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Tax evasion - Can one expect to be safe to agree to voluntary disclosure of FBAR worth $12000 - not reported for 5 years?

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Re: Tax evasion

If someone has not reported a foreign bank account worth $12000 and if he does it now (and agrees to pay tax + 20% penalty for last 5 years - amounting to $200 or so).

Is this a high risk that IRS will intend to impose more punishment other than the 20% penalty?


Attorney Answers 2

  1. Hmmm... I have written a book on this issue accessible over the internet having done over 100 offshore voluntary disclosures. Lawyer like answer - it depends!!

    You cannot submit your own deal to the government in this scenario. If you enter into a 2012 OVDI you will be bound to the terms of that program.

    Read about it here:

    The actual steps involved can be learned about here:
    and here:

    If all of the income was reported on the foreign account but only the FBARS (TDF 90-22.1's) did not get filed you should look at Q17 relief which would be without penalties:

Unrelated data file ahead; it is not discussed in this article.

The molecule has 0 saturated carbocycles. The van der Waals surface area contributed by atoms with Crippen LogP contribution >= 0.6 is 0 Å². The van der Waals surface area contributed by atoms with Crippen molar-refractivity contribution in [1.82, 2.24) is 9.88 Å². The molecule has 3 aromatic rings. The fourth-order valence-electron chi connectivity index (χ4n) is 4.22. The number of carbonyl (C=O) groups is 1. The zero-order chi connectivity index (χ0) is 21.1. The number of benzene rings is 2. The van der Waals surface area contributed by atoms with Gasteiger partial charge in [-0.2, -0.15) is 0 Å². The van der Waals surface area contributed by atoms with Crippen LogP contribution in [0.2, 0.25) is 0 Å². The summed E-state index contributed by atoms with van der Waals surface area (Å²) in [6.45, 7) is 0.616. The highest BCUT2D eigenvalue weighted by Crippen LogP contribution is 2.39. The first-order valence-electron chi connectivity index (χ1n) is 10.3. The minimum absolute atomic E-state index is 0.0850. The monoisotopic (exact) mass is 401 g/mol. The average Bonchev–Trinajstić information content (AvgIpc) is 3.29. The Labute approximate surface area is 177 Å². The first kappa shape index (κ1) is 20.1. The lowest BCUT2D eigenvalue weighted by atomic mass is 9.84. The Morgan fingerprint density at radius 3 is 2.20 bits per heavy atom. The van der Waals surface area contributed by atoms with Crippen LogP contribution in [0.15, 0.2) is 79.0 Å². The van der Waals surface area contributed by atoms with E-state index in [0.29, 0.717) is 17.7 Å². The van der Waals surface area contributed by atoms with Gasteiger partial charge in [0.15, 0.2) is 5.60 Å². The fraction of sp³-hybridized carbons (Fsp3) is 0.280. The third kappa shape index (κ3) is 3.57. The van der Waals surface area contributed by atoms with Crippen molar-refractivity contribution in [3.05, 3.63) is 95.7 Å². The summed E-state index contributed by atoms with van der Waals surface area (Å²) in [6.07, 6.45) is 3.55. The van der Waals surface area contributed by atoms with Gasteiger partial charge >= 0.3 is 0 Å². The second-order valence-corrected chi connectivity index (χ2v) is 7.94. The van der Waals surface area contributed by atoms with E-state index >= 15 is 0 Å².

Taxpayers who have properly reported all taxable income but recently learned that he/she should have been filing FBARs in prior years to report a personal foreign bank account or to report signature authority over bank accounts owned by an employer.
    Taxpayers who reported, and paid tax on, all their taxable income for prior years but did not file FBARs, should file the delinquent FBAR reports according to the instructions (send to Department of Treasury, Post Office Box 32621, Detroit, MI 48232-0621) and attach a statement explaining why the reports are filed late.

    The IRS will not impose a penalty for the failure to file the delinquent FBARs if there are no underreported tax liabilities and you have not previously been contacted regarding an income tax examination or a request for delinquent returns.

    The FBARS need to now be filed electronically - even for back years. This is an issue that you should seek legal consultation over...

  2. You should read attorney Klasing's advice carefully. In addition to the tax and 20% accuracy penalty, you will pay an OVDP penalty of 27.5% of the highest balance in your account during the past eight years.

    This is not intended to be legal advice, and is general in nature.

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